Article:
SECRETARY BLINKEN:  They’re the ones who are the victims of this aggression.  And beyond the fact that we feel strongly, as many countries around the world do, that we can’t allow a bully to simply go in and take territory from another country – and we’ve seen the brutalization of the country, of its people by Russian forces – it’s also a matter of broader principle, because if we and other countries allowed this to stand in Ukraine, it opens a pandora’s box around the world where any would-be aggressor says:  Hey, they got away it; I can get away with it too.  And that leads to a world of conflict that’s not in our interest or anyone else’s.

QUESTION:  It was fascinating to see a few weeks ago as the Wagner Group head Yevgeniy Prigozhin tried to march on Moscow, obviously retreated.  And it’s now been reported that he and Putin actually met days after that failed rebellion and met for three hours.  How do you interpret that?  What do you see?  How do you – how do you evaluate what Putin’s strength is right now?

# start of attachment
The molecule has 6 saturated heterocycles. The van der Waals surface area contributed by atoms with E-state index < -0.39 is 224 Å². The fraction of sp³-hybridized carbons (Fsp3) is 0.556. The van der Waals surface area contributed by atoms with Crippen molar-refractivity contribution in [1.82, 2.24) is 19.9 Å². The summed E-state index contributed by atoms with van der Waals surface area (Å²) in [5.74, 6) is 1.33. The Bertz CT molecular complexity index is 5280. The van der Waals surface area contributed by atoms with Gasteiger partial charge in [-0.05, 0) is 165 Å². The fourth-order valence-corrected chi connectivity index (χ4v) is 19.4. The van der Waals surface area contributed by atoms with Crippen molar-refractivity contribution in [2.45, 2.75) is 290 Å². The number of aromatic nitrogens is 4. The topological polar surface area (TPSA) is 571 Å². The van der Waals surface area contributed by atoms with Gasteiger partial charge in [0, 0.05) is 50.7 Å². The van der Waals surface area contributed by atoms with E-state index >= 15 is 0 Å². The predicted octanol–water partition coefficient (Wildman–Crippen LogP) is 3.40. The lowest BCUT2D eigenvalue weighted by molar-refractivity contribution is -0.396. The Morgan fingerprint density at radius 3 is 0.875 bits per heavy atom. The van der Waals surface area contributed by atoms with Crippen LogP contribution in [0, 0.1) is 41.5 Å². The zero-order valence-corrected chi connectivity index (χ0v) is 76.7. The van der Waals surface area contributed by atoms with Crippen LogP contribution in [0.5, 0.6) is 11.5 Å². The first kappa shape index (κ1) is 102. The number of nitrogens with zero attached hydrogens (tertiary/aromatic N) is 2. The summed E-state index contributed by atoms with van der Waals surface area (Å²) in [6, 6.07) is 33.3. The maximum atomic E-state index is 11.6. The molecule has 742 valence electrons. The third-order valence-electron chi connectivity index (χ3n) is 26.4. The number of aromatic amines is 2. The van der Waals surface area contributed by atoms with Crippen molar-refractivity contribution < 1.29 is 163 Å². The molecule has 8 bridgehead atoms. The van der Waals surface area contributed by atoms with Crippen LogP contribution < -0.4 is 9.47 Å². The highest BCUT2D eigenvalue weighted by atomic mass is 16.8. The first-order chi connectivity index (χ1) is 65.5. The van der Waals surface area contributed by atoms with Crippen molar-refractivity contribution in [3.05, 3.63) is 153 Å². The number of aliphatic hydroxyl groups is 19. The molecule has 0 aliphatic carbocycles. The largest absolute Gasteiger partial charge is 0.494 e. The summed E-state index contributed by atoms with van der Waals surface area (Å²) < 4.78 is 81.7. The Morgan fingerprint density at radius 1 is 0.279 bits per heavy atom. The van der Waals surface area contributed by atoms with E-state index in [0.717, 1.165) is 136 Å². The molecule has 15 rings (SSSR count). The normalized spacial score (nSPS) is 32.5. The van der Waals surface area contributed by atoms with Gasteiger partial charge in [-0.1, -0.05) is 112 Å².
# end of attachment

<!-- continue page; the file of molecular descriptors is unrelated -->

SECRETARY BLINKEN:  Savannah, it’s hard to speculate on exactly what’s going on internally in Russia, and this is fundamentally an internal Russian matter.  What’s extraordinary is we saw a direct challenge to Putin’s authority from Prigozhin.  We saw Prigozhin questioning the very premises of the war that Putin’s advanced for the last couple of years.  I don’t think we’ve seen the final act in this.  And it’s very hard for any of us to speculate where this goes next, but I do think it’s opened cracks, it’s raised questions that Putin still has to answer.

QUESTION:  All right.  Secretary of State Antony Blinken on a very busy day, thank you for your time, sir.  Appreciate it.

SECRETARY BLINKEN:  Thanks, Savannah.  Good to be with you.

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U.S. Department of State